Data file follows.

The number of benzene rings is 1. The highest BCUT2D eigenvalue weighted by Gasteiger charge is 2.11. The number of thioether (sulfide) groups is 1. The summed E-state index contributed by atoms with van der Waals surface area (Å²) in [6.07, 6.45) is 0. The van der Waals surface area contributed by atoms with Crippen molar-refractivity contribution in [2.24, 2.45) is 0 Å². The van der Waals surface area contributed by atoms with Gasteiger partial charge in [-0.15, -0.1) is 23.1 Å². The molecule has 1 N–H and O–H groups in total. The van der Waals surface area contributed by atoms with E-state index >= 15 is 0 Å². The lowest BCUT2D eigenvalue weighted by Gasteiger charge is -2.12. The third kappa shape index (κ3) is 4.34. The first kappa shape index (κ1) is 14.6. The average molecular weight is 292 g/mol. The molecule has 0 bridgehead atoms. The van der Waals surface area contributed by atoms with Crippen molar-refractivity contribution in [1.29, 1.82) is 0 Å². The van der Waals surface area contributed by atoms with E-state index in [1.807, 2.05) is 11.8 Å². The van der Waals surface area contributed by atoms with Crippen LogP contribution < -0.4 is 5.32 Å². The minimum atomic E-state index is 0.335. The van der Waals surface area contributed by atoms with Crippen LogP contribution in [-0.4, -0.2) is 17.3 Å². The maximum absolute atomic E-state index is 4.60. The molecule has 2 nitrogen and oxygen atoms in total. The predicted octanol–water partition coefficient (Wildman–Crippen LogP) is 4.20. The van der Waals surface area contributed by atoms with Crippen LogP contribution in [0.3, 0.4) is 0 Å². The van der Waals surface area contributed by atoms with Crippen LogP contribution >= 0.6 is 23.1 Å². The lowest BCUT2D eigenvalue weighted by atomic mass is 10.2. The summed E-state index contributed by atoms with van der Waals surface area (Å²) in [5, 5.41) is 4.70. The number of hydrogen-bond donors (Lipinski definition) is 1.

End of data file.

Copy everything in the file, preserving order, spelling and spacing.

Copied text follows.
The number of benzene rings is 1. The highest BCUT2D eigenvalue weighted by Gasteiger charge is 2.11. The number of thioether (sulfide) groups is 1. The summed E-state index contributed by atoms with van der Waals surface area (Å²) in [6.07, 6.45) is 0. The van der Waals surface area contributed by atoms with Crippen molar-refractivity contribution in [2.24, 2.45) is 0 Å². The van der Waals surface area contributed by atoms with Gasteiger partial charge in [-0.15, -0.1) is 23.1 Å². The molecule has 1 N–H and O–H groups in total. The van der Waals surface area contributed by atoms with E-state index >= 15 is 0 Å². The lowest BCUT2D eigenvalue weighted by Gasteiger charge is -2.12. The third kappa shape index (κ3) is 4.34. The first kappa shape index (κ1) is 14.6. The average molecular weight is 292 g/mol. The molecule has 0 bridgehead atoms. The van der Waals surface area contributed by atoms with Crippen molar-refractivity contribution in [1.29, 1.82) is 0 Å². The van der Waals surface area contributed by atoms with E-state index in [1.807, 2.05) is 11.8 Å². The van der Waals surface area contributed by atoms with Crippen LogP contribution < -0.4 is 5.32 Å². The minimum atomic E-state index is 0.335. The van der Waals surface area contributed by atoms with Crippen LogP contribution in [-0.4, -0.2) is 17.3 Å². The maximum absolute atomic E-state index is 4.60. The molecule has 2 nitrogen and oxygen atoms in total. The predicted octanol–water partition coefficient (Wildman–Crippen LogP) is 4.20. The van der Waals surface area contributed by atoms with Crippen LogP contribution in [0.3, 0.4) is 0 Å². The van der Waals surface area contributed by atoms with Crippen LogP contribution >= 0.6 is 23.1 Å². The lowest BCUT2D eigenvalue weighted by atomic mass is 10.2. The summed E-state index contributed by atoms with van der Waals surface area (Å²) in [5, 5.41) is 4.70. The number of hydrogen-bond donors (Lipinski definition) is 1.